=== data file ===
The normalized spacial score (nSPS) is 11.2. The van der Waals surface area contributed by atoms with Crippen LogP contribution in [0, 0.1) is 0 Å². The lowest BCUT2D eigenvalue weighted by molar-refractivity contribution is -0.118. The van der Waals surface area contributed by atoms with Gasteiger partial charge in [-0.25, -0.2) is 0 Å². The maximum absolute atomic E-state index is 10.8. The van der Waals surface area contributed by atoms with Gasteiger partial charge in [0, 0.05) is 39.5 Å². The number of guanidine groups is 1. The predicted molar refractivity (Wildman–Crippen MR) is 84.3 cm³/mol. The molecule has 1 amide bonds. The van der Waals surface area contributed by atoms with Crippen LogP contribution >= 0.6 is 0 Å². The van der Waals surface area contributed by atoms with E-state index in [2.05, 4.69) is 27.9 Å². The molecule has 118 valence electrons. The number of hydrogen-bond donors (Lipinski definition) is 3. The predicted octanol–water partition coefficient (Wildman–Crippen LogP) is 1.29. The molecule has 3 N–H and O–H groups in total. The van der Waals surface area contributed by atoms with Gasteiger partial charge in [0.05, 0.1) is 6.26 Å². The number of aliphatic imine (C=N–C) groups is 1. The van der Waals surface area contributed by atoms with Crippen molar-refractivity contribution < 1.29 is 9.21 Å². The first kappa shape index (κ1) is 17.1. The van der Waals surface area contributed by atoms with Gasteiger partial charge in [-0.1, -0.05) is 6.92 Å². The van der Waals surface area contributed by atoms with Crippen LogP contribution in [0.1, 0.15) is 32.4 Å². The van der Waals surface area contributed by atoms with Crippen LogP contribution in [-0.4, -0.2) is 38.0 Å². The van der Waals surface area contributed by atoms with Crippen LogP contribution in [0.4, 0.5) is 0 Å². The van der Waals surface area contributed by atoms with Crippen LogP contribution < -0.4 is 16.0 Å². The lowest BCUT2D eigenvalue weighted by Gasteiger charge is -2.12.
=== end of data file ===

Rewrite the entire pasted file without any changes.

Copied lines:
The normalized spacial score (nSPS) is 11.2. The van der Waals surface area contributed by atoms with Crippen LogP contribution in [0, 0.1) is 0 Å². The lowest BCUT2D eigenvalue weighted by molar-refractivity contribution is -0.118. The van der Waals surface area contributed by atoms with Gasteiger partial charge in [-0.25, -0.2) is 0 Å². The maximum absolute atomic E-state index is 10.8. The van der Waals surface area contributed by atoms with Gasteiger partial charge in [0, 0.05) is 39.5 Å². The number of guanidine groups is 1. The predicted molar refractivity (Wildman–Crippen MR) is 84.3 cm³/mol. The molecule has 1 amide bonds. The van der Waals surface area contributed by atoms with Crippen LogP contribution >= 0.6 is 0 Å². The van der Waals surface area contributed by atoms with E-state index in [2.05, 4.69) is 27.9 Å². The molecule has 118 valence electrons. The number of hydrogen-bond donors (Lipinski definition) is 3. The predicted octanol–water partition coefficient (Wildman–Crippen LogP) is 1.29. The molecule has 3 N–H and O–H groups in total. The van der Waals surface area contributed by atoms with Gasteiger partial charge in [0.05, 0.1) is 6.26 Å². The number of aliphatic imine (C=N–C) groups is 1. The van der Waals surface area contributed by atoms with Crippen molar-refractivity contribution < 1.29 is 9.21 Å². The first kappa shape index (κ1) is 17.1. The van der Waals surface area contributed by atoms with Gasteiger partial charge in [-0.1, -0.05) is 6.92 Å². The van der Waals surface area contributed by atoms with Crippen LogP contribution in [0.1, 0.15) is 32.4 Å². The van der Waals surface area contributed by atoms with Crippen LogP contribution in [-0.4, -0.2) is 38.0 Å². The van der Waals surface area contributed by atoms with Crippen LogP contribution in [0.4, 0.5) is 0 Å². The van der Waals surface area contributed by atoms with Crippen LogP contribution < -0.4 is 16.0 Å². The lowest BCUT2D eigenvalue weighted by Gasteiger charge is -2.12.